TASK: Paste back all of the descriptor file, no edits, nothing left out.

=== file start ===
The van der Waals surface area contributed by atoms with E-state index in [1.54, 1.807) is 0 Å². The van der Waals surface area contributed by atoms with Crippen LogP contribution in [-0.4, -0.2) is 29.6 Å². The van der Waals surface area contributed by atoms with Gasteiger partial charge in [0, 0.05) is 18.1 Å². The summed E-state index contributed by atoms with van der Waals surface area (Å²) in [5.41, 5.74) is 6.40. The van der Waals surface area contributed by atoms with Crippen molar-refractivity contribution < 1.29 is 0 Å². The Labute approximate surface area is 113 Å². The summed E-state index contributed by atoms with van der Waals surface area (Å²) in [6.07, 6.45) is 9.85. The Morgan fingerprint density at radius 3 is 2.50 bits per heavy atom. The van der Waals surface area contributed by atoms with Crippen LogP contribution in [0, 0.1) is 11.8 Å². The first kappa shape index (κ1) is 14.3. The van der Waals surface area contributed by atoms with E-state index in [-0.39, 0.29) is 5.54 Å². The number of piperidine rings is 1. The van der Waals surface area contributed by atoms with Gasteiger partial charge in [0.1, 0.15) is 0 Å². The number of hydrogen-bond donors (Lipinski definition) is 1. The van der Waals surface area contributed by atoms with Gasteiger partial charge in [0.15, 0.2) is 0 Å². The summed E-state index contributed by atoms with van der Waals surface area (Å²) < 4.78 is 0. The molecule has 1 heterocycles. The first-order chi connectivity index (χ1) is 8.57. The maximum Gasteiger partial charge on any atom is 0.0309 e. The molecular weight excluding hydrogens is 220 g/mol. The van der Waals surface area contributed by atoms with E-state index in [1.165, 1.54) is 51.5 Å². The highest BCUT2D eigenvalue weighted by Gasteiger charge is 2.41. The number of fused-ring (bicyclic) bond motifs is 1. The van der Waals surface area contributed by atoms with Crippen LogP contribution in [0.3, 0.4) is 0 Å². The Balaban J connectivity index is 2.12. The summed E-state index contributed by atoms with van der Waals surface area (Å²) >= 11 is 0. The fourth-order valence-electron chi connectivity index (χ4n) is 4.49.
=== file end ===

The van der Waals surface area contributed by atoms with E-state index in [1.54, 1.807) is 0 Å². The van der Waals surface area contributed by atoms with Crippen LogP contribution in [-0.4, -0.2) is 29.6 Å². The van der Waals surface area contributed by atoms with Gasteiger partial charge in [0, 0.05) is 18.1 Å². The summed E-state index contributed by atoms with van der Waals surface area (Å²) in [5.41, 5.74) is 6.40. The van der Waals surface area contributed by atoms with Crippen molar-refractivity contribution < 1.29 is 0 Å². The Labute approximate surface area is 113 Å². The summed E-state index contributed by atoms with van der Waals surface area (Å²) in [6.07, 6.45) is 9.85. The Morgan fingerprint density at radius 3 is 2.50 bits per heavy atom. The van der Waals surface area contributed by atoms with Crippen LogP contribution in [0, 0.1) is 11.8 Å². The first kappa shape index (κ1) is 14.3. The van der Waals surface area contributed by atoms with E-state index in [-0.39, 0.29) is 5.54 Å². The number of piperidine rings is 1. The van der Waals surface area contributed by atoms with Gasteiger partial charge in [0.1, 0.15) is 0 Å². The number of hydrogen-bond donors (Lipinski definition) is 1. The van der Waals surface area contributed by atoms with Gasteiger partial charge in [0.15, 0.2) is 0 Å². The summed E-state index contributed by atoms with van der Waals surface area (Å²) < 4.78 is 0. The molecule has 1 heterocycles. The first-order chi connectivity index (χ1) is 8.57. The maximum Gasteiger partial charge on any atom is 0.0309 e. The molecular weight excluding hydrogens is 220 g/mol. The van der Waals surface area contributed by atoms with E-state index in [1.165, 1.54) is 51.5 Å². The highest BCUT2D eigenvalue weighted by Gasteiger charge is 2.41. The number of fused-ring (bicyclic) bond motifs is 1. The van der Waals surface area contributed by atoms with Crippen LogP contribution in [0.3, 0.4) is 0 Å². The Balaban J connectivity index is 2.12. The summed E-state index contributed by atoms with van der Waals surface area (Å²) >= 11 is 0. The fourth-order valence-electron chi connectivity index (χ4n) is 4.49.